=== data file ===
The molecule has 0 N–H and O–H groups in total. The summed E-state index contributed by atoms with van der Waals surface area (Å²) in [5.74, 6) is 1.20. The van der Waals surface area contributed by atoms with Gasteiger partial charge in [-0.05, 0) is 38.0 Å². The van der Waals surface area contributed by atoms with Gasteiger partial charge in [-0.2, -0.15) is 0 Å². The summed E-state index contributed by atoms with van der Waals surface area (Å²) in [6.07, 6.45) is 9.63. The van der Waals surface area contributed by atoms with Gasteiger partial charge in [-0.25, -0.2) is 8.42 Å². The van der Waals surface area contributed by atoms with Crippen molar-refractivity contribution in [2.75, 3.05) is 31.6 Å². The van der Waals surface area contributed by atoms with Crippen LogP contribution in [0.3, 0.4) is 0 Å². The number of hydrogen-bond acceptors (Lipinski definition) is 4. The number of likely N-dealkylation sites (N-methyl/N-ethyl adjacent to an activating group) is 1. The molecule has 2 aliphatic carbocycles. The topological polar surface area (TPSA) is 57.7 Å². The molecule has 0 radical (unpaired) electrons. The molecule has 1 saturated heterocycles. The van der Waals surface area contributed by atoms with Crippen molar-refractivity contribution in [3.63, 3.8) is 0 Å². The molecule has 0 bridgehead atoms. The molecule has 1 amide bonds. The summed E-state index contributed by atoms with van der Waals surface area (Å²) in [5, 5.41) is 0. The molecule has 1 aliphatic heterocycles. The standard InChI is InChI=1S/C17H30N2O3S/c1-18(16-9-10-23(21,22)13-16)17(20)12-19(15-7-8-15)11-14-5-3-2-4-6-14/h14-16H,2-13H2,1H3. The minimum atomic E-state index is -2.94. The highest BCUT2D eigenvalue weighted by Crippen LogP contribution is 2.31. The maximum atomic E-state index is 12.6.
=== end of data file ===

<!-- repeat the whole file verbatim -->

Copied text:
The molecule has 0 N–H and O–H groups in total. The summed E-state index contributed by atoms with van der Waals surface area (Å²) in [5.74, 6) is 1.20. The van der Waals surface area contributed by atoms with Gasteiger partial charge in [-0.05, 0) is 38.0 Å². The van der Waals surface area contributed by atoms with Gasteiger partial charge in [-0.2, -0.15) is 0 Å². The summed E-state index contributed by atoms with van der Waals surface area (Å²) in [6.07, 6.45) is 9.63. The van der Waals surface area contributed by atoms with Gasteiger partial charge in [-0.25, -0.2) is 8.42 Å². The van der Waals surface area contributed by atoms with Crippen molar-refractivity contribution in [2.75, 3.05) is 31.6 Å². The van der Waals surface area contributed by atoms with Crippen LogP contribution in [0.3, 0.4) is 0 Å². The number of hydrogen-bond acceptors (Lipinski definition) is 4. The number of likely N-dealkylation sites (N-methyl/N-ethyl adjacent to an activating group) is 1. The molecule has 2 aliphatic carbocycles. The topological polar surface area (TPSA) is 57.7 Å². The molecule has 0 radical (unpaired) electrons. The molecule has 1 saturated heterocycles. The van der Waals surface area contributed by atoms with Crippen molar-refractivity contribution in [3.63, 3.8) is 0 Å². The molecule has 0 bridgehead atoms. The molecule has 1 amide bonds. The summed E-state index contributed by atoms with van der Waals surface area (Å²) in [5, 5.41) is 0. The molecule has 1 aliphatic heterocycles. The standard InChI is InChI=1S/C17H30N2O3S/c1-18(16-9-10-23(21,22)13-16)17(20)12-19(15-7-8-15)11-14-5-3-2-4-6-14/h14-16H,2-13H2,1H3. The minimum atomic E-state index is -2.94. The highest BCUT2D eigenvalue weighted by Crippen LogP contribution is 2.31. The maximum atomic E-state index is 12.6.